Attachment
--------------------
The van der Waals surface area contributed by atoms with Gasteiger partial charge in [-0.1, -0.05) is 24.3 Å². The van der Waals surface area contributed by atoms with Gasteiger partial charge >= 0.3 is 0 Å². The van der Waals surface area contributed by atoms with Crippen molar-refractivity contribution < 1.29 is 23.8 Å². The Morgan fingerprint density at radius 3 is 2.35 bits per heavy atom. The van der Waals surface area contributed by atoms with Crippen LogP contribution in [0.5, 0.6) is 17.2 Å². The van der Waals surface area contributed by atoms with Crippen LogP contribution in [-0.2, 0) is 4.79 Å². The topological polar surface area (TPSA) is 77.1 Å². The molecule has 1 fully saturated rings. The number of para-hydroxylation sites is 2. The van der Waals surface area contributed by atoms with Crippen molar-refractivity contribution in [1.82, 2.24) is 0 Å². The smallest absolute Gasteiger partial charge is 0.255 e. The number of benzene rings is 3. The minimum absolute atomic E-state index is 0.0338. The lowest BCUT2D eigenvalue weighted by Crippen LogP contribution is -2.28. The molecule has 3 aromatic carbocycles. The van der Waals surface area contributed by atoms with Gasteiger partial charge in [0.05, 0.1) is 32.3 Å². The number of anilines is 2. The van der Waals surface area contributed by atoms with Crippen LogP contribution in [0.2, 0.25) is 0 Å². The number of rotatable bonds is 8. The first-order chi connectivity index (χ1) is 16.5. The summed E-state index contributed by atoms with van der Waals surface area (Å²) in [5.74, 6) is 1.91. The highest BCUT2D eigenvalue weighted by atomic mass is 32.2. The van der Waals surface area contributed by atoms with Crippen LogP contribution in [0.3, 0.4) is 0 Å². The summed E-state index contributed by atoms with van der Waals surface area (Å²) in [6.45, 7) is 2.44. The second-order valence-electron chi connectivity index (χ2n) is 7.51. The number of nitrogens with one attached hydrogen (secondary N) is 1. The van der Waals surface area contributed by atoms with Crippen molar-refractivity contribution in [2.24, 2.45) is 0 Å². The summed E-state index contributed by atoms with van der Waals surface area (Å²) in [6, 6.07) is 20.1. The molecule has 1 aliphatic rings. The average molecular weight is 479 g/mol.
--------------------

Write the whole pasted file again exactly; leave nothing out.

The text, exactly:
The van der Waals surface area contributed by atoms with Gasteiger partial charge in [-0.1, -0.05) is 24.3 Å². The van der Waals surface area contributed by atoms with Gasteiger partial charge >= 0.3 is 0 Å². The van der Waals surface area contributed by atoms with Crippen molar-refractivity contribution < 1.29 is 23.8 Å². The Morgan fingerprint density at radius 3 is 2.35 bits per heavy atom. The van der Waals surface area contributed by atoms with Crippen LogP contribution in [0.5, 0.6) is 17.2 Å². The van der Waals surface area contributed by atoms with Crippen LogP contribution in [-0.2, 0) is 4.79 Å². The topological polar surface area (TPSA) is 77.1 Å². The molecule has 1 fully saturated rings. The number of para-hydroxylation sites is 2. The van der Waals surface area contributed by atoms with Crippen molar-refractivity contribution in [1.82, 2.24) is 0 Å². The smallest absolute Gasteiger partial charge is 0.255 e. The number of benzene rings is 3. The minimum absolute atomic E-state index is 0.0338. The lowest BCUT2D eigenvalue weighted by Crippen LogP contribution is -2.28. The molecule has 3 aromatic carbocycles. The van der Waals surface area contributed by atoms with Gasteiger partial charge in [0.05, 0.1) is 32.3 Å². The number of anilines is 2. The van der Waals surface area contributed by atoms with Crippen LogP contribution in [0.2, 0.25) is 0 Å². The number of rotatable bonds is 8. The first-order chi connectivity index (χ1) is 16.5. The summed E-state index contributed by atoms with van der Waals surface area (Å²) in [5.74, 6) is 1.91. The highest BCUT2D eigenvalue weighted by atomic mass is 32.2. The van der Waals surface area contributed by atoms with Crippen LogP contribution in [0.3, 0.4) is 0 Å². The summed E-state index contributed by atoms with van der Waals surface area (Å²) in [6.45, 7) is 2.44. The second-order valence-electron chi connectivity index (χ2n) is 7.51. The number of nitrogens with one attached hydrogen (secondary N) is 1. The van der Waals surface area contributed by atoms with Crippen molar-refractivity contribution in [2.24, 2.45) is 0 Å². The summed E-state index contributed by atoms with van der Waals surface area (Å²) in [6, 6.07) is 20.1. The molecule has 1 aliphatic rings. The average molecular weight is 479 g/mol.